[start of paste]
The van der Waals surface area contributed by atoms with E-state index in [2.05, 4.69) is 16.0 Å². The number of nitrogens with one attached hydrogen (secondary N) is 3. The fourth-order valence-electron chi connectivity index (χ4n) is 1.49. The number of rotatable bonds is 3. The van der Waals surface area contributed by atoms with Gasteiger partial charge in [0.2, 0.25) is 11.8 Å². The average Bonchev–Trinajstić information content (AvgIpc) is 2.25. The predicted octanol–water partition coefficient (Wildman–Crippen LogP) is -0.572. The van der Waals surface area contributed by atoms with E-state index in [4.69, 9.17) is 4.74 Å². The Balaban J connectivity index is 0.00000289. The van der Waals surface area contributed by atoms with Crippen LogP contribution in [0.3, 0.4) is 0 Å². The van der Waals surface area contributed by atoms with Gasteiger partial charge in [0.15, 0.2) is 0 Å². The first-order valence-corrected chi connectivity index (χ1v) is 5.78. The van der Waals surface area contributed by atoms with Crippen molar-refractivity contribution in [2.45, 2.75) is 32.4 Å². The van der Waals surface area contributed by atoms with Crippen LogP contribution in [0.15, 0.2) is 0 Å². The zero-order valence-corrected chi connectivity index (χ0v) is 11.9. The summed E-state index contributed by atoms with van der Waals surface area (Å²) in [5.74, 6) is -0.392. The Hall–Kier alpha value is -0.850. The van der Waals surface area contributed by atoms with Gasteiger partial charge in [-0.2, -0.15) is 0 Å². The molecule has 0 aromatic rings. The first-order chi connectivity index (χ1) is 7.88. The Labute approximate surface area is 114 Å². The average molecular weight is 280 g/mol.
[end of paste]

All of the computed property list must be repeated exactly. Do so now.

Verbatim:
The van der Waals surface area contributed by atoms with E-state index in [2.05, 4.69) is 16.0 Å². The number of nitrogens with one attached hydrogen (secondary N) is 3. The fourth-order valence-electron chi connectivity index (χ4n) is 1.49. The number of rotatable bonds is 3. The van der Waals surface area contributed by atoms with Gasteiger partial charge in [0.2, 0.25) is 11.8 Å². The average Bonchev–Trinajstić information content (AvgIpc) is 2.25. The predicted octanol–water partition coefficient (Wildman–Crippen LogP) is -0.572. The van der Waals surface area contributed by atoms with E-state index in [4.69, 9.17) is 4.74 Å². The Balaban J connectivity index is 0.00000289. The van der Waals surface area contributed by atoms with Crippen LogP contribution in [0.3, 0.4) is 0 Å². The van der Waals surface area contributed by atoms with Gasteiger partial charge in [0.15, 0.2) is 0 Å². The first-order valence-corrected chi connectivity index (χ1v) is 5.78. The van der Waals surface area contributed by atoms with Crippen molar-refractivity contribution in [2.45, 2.75) is 32.4 Å². The van der Waals surface area contributed by atoms with Crippen LogP contribution in [0.15, 0.2) is 0 Å². The zero-order valence-corrected chi connectivity index (χ0v) is 11.9. The summed E-state index contributed by atoms with van der Waals surface area (Å²) in [5.74, 6) is -0.392. The Hall–Kier alpha value is -0.850. The van der Waals surface area contributed by atoms with Gasteiger partial charge in [-0.2, -0.15) is 0 Å². The molecule has 0 aromatic rings. The first-order chi connectivity index (χ1) is 7.88. The Labute approximate surface area is 114 Å². The average molecular weight is 280 g/mol.